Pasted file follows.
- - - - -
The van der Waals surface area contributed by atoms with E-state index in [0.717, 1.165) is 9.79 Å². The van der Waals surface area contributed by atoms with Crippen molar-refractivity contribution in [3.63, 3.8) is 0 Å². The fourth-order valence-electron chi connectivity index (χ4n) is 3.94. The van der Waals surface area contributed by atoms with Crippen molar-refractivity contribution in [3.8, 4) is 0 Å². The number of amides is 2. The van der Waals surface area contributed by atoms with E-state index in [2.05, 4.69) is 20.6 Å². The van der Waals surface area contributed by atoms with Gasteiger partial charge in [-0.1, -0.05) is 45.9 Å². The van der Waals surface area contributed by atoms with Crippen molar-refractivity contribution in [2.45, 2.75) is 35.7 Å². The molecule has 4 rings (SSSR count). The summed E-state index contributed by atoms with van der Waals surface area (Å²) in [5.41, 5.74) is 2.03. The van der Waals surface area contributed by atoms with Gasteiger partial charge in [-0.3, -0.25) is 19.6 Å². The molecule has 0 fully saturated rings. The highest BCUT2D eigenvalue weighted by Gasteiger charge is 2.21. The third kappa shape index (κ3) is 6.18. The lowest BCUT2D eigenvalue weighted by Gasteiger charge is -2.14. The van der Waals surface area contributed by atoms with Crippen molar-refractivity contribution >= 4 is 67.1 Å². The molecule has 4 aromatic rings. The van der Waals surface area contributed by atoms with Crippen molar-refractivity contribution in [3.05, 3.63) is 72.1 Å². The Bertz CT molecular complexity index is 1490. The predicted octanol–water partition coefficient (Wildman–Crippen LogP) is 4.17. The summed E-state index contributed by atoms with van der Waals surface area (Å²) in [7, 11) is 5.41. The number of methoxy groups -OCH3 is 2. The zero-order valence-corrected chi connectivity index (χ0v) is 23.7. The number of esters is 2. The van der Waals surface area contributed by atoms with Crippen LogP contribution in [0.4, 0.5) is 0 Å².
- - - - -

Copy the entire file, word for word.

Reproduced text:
The van der Waals surface area contributed by atoms with E-state index in [0.717, 1.165) is 9.79 Å². The van der Waals surface area contributed by atoms with Crippen molar-refractivity contribution in [3.63, 3.8) is 0 Å². The fourth-order valence-electron chi connectivity index (χ4n) is 3.94. The van der Waals surface area contributed by atoms with Crippen molar-refractivity contribution in [3.8, 4) is 0 Å². The number of amides is 2. The van der Waals surface area contributed by atoms with E-state index in [2.05, 4.69) is 20.6 Å². The van der Waals surface area contributed by atoms with Gasteiger partial charge in [-0.1, -0.05) is 45.9 Å². The van der Waals surface area contributed by atoms with Crippen molar-refractivity contribution in [2.45, 2.75) is 35.7 Å². The molecule has 4 rings (SSSR count). The summed E-state index contributed by atoms with van der Waals surface area (Å²) in [5.41, 5.74) is 2.03. The van der Waals surface area contributed by atoms with Gasteiger partial charge in [-0.3, -0.25) is 19.6 Å². The molecule has 0 fully saturated rings. The highest BCUT2D eigenvalue weighted by Gasteiger charge is 2.21. The third kappa shape index (κ3) is 6.18. The lowest BCUT2D eigenvalue weighted by Gasteiger charge is -2.14. The van der Waals surface area contributed by atoms with Crippen molar-refractivity contribution >= 4 is 67.1 Å². The molecule has 4 aromatic rings. The van der Waals surface area contributed by atoms with Crippen molar-refractivity contribution in [3.05, 3.63) is 72.1 Å². The Bertz CT molecular complexity index is 1490. The predicted octanol–water partition coefficient (Wildman–Crippen LogP) is 4.17. The summed E-state index contributed by atoms with van der Waals surface area (Å²) in [7, 11) is 5.41. The number of methoxy groups -OCH3 is 2. The zero-order valence-corrected chi connectivity index (χ0v) is 23.7. The number of esters is 2. The van der Waals surface area contributed by atoms with Crippen LogP contribution in [0.4, 0.5) is 0 Å².